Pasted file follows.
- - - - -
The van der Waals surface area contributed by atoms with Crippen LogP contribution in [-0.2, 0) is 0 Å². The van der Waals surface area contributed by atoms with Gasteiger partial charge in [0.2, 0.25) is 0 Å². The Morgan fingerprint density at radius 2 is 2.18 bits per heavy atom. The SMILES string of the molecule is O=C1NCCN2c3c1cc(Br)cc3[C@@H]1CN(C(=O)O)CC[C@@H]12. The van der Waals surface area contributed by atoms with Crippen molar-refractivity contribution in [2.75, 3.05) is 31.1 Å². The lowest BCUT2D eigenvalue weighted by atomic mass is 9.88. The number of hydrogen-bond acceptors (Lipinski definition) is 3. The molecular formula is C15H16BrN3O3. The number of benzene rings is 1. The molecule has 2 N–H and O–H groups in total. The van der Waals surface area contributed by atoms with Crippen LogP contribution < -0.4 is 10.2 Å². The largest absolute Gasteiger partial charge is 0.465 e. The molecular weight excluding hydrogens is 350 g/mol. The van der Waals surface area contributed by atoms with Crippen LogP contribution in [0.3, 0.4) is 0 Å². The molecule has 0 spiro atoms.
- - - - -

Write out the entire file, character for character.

The van der Waals surface area contributed by atoms with Crippen LogP contribution in [-0.2, 0) is 0 Å². The van der Waals surface area contributed by atoms with Gasteiger partial charge in [0.2, 0.25) is 0 Å². The Morgan fingerprint density at radius 2 is 2.18 bits per heavy atom. The SMILES string of the molecule is O=C1NCCN2c3c1cc(Br)cc3[C@@H]1CN(C(=O)O)CC[C@@H]12. The van der Waals surface area contributed by atoms with Crippen molar-refractivity contribution in [2.75, 3.05) is 31.1 Å². The lowest BCUT2D eigenvalue weighted by atomic mass is 9.88. The number of hydrogen-bond acceptors (Lipinski definition) is 3. The molecular formula is C15H16BrN3O3. The number of benzene rings is 1. The molecule has 2 N–H and O–H groups in total. The van der Waals surface area contributed by atoms with Crippen LogP contribution < -0.4 is 10.2 Å². The largest absolute Gasteiger partial charge is 0.465 e. The molecular weight excluding hydrogens is 350 g/mol. The van der Waals surface area contributed by atoms with Crippen LogP contribution in [0.3, 0.4) is 0 Å². The molecule has 0 spiro atoms.